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2 September 2013
We asked some of Australia21's  young volunteers to comment on ‘The 2013 Election Agenda: What I think should matter and why’. Here's what Kathryn Hedger said.
 

 Is youth based policy enough to re-engage young voters?


 I would like to hear one of the major parties (excluding The Greens) say very loudly, and very clearly, that seeking asylum, by boat or plane, is not illegal... and I would like to see policy discussion of de-criminalisation and regulation of illicit substances on the agenda

From listening to reports of the election campaign, it seems that our politicians think that the young voter has become disinterested in politics; so now we have Kevin Rudd attempting to re-engage the youth vote. But will an increased emphasis on youth-based policy be enough to re-engage the youth vote? 

From listening to Triple J’s ‘Hack’ program and my peers as well, it seems quite clear to me that this re-engagement (if in fact we  actually have ever been engaged rather than bored) will not suffice. Why? Because, and I quote; “they’re both clowns, there’s nothing separating them from each other”.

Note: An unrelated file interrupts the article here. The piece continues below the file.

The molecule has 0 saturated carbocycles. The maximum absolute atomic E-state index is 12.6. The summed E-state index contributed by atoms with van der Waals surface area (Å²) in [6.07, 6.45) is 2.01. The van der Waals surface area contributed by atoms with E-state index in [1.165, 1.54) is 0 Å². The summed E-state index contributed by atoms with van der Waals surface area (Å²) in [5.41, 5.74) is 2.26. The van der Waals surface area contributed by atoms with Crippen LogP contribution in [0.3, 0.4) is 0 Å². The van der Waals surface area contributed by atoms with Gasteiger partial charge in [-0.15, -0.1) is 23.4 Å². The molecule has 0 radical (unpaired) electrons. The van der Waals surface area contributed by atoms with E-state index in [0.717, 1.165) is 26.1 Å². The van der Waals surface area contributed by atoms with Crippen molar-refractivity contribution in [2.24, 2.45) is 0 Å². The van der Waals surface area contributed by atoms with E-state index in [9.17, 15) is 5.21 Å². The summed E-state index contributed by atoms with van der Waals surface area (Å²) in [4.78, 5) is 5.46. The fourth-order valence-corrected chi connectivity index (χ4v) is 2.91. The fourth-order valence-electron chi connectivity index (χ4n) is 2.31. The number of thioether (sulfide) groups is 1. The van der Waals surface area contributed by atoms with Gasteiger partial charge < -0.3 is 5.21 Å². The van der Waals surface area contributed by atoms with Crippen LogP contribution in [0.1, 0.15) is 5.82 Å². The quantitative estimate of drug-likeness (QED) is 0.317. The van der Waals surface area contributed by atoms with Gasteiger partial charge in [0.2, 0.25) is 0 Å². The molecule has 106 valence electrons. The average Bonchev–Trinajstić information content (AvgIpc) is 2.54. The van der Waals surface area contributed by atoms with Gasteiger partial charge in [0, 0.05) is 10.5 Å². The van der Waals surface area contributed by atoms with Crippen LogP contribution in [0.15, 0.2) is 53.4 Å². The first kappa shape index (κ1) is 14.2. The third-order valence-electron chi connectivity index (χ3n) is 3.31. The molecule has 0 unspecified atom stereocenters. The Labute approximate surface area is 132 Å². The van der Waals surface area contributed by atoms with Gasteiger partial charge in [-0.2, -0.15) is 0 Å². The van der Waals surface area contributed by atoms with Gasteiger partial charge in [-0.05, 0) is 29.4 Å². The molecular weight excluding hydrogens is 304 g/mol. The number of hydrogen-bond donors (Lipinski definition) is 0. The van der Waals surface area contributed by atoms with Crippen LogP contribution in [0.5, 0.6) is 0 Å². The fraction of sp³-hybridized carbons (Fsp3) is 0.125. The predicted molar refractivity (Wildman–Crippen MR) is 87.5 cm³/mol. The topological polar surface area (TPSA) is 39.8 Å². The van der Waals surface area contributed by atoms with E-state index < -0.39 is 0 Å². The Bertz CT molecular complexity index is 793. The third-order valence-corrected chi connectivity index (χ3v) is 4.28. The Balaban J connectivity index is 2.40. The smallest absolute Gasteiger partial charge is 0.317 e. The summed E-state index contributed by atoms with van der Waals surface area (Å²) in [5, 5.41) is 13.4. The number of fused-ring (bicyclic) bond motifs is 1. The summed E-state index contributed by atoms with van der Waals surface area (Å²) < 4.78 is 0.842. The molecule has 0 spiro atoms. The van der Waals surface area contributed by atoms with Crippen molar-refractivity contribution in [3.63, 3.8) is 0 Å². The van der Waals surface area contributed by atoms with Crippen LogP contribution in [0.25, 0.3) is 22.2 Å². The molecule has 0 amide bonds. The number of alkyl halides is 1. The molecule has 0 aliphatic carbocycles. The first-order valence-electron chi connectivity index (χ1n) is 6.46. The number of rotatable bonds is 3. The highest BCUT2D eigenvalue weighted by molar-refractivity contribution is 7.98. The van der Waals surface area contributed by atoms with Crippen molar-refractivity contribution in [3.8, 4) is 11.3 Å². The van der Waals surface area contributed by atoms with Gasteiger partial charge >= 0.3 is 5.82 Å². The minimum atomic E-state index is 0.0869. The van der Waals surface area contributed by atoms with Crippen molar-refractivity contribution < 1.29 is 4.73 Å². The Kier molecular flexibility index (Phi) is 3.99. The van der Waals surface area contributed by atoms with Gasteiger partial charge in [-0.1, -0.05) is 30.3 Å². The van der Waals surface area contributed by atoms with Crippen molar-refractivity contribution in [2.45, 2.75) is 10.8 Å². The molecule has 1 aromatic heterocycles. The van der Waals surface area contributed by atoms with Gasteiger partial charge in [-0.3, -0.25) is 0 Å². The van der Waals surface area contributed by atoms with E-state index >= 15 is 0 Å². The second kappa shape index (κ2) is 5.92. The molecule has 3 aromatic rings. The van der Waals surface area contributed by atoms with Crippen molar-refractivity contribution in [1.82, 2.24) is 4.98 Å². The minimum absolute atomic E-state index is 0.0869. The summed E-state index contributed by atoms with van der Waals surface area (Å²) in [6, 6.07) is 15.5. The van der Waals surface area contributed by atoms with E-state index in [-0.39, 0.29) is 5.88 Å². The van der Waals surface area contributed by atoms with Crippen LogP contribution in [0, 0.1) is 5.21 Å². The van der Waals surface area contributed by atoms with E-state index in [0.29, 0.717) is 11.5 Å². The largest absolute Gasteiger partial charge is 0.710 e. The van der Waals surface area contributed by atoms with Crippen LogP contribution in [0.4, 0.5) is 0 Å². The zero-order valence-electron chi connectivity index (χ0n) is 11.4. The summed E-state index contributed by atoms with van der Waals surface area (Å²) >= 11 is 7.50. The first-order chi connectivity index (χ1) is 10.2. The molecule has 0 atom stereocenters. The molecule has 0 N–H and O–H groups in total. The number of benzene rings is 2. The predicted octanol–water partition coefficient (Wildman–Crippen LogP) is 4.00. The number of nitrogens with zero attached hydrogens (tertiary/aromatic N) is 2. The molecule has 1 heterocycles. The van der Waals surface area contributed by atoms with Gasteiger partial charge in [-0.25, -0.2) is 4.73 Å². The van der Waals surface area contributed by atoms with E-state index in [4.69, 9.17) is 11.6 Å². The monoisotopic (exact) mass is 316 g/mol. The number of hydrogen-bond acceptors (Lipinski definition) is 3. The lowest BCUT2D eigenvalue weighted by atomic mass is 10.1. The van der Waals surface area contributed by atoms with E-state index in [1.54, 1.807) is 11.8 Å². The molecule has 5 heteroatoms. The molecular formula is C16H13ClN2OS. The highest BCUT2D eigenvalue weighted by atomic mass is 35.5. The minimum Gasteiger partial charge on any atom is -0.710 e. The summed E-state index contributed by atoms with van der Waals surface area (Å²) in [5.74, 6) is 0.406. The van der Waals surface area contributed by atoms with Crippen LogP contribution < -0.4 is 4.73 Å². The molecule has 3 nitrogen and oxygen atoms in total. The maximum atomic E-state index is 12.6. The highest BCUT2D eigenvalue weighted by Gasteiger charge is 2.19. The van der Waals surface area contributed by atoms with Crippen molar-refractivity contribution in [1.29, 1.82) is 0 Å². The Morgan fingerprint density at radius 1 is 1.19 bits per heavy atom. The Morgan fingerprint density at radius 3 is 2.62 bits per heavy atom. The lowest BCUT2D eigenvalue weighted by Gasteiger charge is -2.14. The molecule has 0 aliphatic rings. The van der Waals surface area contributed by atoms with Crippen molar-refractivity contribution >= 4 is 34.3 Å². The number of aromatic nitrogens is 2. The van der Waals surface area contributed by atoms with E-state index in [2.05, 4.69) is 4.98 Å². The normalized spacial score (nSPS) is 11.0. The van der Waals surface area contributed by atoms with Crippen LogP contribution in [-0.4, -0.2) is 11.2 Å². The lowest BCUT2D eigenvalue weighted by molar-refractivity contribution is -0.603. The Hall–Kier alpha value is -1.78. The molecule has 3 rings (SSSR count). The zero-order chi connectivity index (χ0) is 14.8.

So with this thought in mind, what do I, as a young voter, think should matter and why?
 
Firstly, I would like to hear one of the major parties (excluding The Greens) say very loudly, and very clearly, that seeking asylum, by boat or plane, is not illegal. The moral panic that has been created by the media has, as usual, sunk into general perceptions and made its way into the 2013 Election. I find it deeply concerning that neither of the major parties has made a significant attempt to clarify misperception around asylum seekers coming to Australia.
 
Secondly, I would like to see policy discussion of de-criminalisation and regulation of illicit substances on the agenda. The ‘War on Drugs’ and ‘Tough on Drugs’ policy has been ongoing since its inception in the United States in the early 1970s. However, illicit substances remain widely available in the community until this day, costing our health care and criminal justice systems millions of dollars annually. Prohibition is very expensive. The new call for the de-criminalisation and regulation of illicit substances has gone global. It is about time that it entered the Australian political scene more broadly.
 
These are just two items on my agenda. I just hope that we begin to see  proper discussion of issues like this on the 2013 Election Agenda.

 

Kathryn  Hedger is completing post graduate studies in the Criminology and Criminal Justice field. She says: "I decided to volunteer with Australia 21 in order to contribute to society by furthering the organisation's research surrounding social justice issues."


 

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